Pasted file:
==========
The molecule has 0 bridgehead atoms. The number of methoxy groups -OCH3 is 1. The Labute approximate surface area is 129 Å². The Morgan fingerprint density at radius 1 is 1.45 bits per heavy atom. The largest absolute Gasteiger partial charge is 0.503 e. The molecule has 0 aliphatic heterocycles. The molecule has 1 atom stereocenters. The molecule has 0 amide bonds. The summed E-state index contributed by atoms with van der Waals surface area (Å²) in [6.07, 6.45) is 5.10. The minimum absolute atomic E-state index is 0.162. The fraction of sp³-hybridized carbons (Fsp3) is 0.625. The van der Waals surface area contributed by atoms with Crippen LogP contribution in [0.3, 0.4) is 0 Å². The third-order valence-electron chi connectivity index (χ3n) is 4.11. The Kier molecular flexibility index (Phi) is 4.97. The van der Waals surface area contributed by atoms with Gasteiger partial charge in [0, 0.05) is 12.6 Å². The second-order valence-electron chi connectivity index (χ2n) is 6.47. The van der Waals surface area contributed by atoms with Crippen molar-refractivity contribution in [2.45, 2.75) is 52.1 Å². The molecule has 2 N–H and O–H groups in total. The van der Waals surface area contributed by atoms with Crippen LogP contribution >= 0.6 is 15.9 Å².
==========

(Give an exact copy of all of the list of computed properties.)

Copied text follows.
The molecule has 0 bridgehead atoms. The number of methoxy groups -OCH3 is 1. The Labute approximate surface area is 129 Å². The Morgan fingerprint density at radius 1 is 1.45 bits per heavy atom. The largest absolute Gasteiger partial charge is 0.503 e. The molecule has 0 aliphatic heterocycles. The molecule has 1 atom stereocenters. The molecule has 0 amide bonds. The summed E-state index contributed by atoms with van der Waals surface area (Å²) in [6.07, 6.45) is 5.10. The minimum absolute atomic E-state index is 0.162. The fraction of sp³-hybridized carbons (Fsp3) is 0.625. The van der Waals surface area contributed by atoms with Crippen LogP contribution in [0.3, 0.4) is 0 Å². The third-order valence-electron chi connectivity index (χ3n) is 4.11. The Kier molecular flexibility index (Phi) is 4.97. The van der Waals surface area contributed by atoms with Gasteiger partial charge in [0, 0.05) is 12.6 Å². The second-order valence-electron chi connectivity index (χ2n) is 6.47. The van der Waals surface area contributed by atoms with Crippen molar-refractivity contribution in [2.45, 2.75) is 52.1 Å². The molecule has 2 N–H and O–H groups in total. The van der Waals surface area contributed by atoms with Crippen LogP contribution >= 0.6 is 15.9 Å².